IJR highlights: review of low-GWP alternative refrigerants

In a recent review article based on over 60 published studies and published in the International Journal of Refrigeration, Chinese researchers have compared nearly 40 alternative low-GWP refrigerants in terms of performance, refrigerating capacity, safety and environmental impact. 

The existing low GWP refrigerants have been divided into two categories: pure refrigerants and mixed refrigerants. Pure refrigerants can be divided into three types:

  • HFCs with medium and low GWP, such as R32, R152a, R161, etc.;
  • HFOs and HCFOs, such as R1234yf, R1234ze(E), R1234ze(Z), R1336mzz(Z), R1233zd(E), etc.;
  • natural refrigerants, including carbon dioxide (R744), ammonia (R717), water (R718), hydrocarbons such as propane (R290). Mixed refrigerants are mainly mixtures of HFCs and HFOs. 


In particular, the authors compared the coefficient of performance and refrigerating capacity of three high-GWP HFC-based refrigerants: R134a, R410A and R404A. They concluded that R513A (GWP of 573) has excellent overall performance as a substitute for R134a, while R466A (GWP of 733) is a good substitute for R410A. Both alternatives are classified A1 according to ASHRAE Standard 34, meaning no flame propagation and lower toxicity. Regarding R404A, they considered that R454A, R454C, R457A, R459B and R468A could be used as long-term substitutes in systems with a charge of less than 1.2 kg. Considering the refrigerating capacity, R454A is the preferred substitute for R404A . However, more work still needs to be done to find class A1 substitutes for R404A  intended for high-charge refrigeration system.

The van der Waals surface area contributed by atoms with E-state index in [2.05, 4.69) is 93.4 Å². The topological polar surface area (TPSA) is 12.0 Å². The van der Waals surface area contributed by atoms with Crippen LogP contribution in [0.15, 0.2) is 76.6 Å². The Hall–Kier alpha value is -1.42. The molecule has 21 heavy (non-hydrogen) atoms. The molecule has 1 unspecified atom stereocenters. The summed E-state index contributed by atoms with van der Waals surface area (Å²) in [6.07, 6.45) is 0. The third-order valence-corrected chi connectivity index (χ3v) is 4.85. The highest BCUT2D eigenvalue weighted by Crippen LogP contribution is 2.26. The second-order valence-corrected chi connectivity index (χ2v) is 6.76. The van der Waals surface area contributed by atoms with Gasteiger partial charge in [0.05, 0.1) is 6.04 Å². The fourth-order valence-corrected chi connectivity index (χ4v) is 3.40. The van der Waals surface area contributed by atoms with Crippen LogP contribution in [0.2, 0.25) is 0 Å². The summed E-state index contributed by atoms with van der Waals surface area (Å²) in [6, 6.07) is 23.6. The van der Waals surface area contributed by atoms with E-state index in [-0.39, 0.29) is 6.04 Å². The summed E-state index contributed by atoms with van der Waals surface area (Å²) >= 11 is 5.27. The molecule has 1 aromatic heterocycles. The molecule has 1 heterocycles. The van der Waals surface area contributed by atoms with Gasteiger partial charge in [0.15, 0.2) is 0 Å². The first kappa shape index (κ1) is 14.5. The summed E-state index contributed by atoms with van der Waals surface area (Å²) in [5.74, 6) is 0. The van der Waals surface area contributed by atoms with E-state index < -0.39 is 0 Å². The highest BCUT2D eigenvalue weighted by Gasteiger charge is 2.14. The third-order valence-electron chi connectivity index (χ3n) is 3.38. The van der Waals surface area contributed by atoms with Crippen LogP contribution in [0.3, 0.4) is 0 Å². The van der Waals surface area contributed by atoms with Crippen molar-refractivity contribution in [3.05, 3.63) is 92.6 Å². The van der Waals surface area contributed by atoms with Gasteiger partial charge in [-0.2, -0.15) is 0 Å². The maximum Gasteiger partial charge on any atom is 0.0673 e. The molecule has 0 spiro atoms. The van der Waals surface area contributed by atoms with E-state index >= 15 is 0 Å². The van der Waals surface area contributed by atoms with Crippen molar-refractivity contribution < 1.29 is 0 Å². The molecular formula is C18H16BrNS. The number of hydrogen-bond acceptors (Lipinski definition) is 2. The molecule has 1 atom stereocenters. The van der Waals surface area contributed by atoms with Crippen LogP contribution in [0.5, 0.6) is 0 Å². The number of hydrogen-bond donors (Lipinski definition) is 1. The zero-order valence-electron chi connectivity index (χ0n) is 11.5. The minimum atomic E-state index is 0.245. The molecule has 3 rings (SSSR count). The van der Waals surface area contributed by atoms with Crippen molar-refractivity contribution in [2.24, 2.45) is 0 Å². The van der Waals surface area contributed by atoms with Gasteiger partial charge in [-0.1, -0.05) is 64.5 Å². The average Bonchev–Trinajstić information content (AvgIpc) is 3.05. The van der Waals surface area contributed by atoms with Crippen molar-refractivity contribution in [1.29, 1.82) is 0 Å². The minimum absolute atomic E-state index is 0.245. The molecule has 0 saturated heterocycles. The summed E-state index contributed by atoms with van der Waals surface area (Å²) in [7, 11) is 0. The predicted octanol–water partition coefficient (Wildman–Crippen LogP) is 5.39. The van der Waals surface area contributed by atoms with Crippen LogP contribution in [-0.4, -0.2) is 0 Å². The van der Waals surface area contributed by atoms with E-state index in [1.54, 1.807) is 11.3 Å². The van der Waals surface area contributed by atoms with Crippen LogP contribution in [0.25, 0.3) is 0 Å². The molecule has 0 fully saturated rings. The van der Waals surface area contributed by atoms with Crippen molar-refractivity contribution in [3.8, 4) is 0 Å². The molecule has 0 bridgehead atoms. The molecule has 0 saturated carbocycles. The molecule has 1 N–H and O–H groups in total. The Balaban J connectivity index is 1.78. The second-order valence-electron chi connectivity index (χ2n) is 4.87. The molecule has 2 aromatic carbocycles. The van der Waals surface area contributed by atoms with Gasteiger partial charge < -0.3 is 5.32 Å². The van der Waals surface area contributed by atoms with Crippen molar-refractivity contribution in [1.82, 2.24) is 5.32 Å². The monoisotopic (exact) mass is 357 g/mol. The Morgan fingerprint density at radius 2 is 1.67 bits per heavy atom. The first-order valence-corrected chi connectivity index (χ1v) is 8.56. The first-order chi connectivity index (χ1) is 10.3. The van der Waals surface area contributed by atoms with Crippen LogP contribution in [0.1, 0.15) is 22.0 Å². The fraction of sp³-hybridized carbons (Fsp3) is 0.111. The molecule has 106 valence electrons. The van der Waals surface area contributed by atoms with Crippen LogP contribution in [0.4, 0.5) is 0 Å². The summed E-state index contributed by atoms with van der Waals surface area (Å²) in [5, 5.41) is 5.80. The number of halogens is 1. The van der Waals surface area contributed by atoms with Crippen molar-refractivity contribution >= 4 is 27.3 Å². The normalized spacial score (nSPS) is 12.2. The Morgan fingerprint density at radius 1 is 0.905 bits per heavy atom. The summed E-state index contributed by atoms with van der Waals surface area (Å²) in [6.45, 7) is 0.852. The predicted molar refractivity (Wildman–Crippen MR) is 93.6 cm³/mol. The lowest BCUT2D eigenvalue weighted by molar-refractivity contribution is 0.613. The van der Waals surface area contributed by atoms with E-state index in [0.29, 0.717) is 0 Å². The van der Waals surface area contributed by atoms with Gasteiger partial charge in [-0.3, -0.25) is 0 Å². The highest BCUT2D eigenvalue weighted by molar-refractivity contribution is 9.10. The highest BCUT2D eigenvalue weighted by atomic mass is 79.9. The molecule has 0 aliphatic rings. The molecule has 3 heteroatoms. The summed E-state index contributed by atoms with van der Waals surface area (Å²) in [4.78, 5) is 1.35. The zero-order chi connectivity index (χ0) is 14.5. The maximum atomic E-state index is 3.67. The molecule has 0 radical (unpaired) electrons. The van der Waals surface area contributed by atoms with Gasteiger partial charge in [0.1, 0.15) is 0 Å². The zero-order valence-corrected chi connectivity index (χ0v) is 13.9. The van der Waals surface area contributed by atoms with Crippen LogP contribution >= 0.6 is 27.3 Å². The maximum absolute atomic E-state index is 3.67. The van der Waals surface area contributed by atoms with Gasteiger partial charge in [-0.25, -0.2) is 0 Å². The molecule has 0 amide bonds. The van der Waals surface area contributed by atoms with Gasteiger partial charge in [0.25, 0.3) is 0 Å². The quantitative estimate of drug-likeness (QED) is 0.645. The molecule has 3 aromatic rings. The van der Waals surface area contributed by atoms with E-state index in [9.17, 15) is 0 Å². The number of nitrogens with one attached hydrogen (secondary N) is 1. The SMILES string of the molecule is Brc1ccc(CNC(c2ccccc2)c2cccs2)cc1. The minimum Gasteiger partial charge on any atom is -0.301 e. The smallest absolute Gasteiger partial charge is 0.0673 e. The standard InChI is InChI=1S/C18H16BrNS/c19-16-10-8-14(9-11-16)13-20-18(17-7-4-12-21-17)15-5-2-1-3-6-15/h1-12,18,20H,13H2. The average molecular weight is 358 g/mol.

The flammability of many refrigerants and its influencing factors such as air temperature and humidity have also been studied by the authors. In order to reduce flammability, some typical flame retardants can be added to form a non-combustible mixture in a certain proportion. However, hydrocarbons are more difficult to  inhibit than halogenated hydrocarbons. 


The authors conclude that since most of the existing alternative refrigerants with lower GWP are flammable, there is still no perfect compromise between safety and environmental protection. Therefore, while actively promoting the use of existing low-GWP substitutes to accelerate the phase-out of high-GWP refrigerants, it is necessary to strengthen the development of safe and environmentally friendly refrigerants.



Yang Z. et al. Analysis of lower GWP and flammable alternative refrigerants. This paper can be downloaded via the IIR’s FRIDOC database (free for IIR members)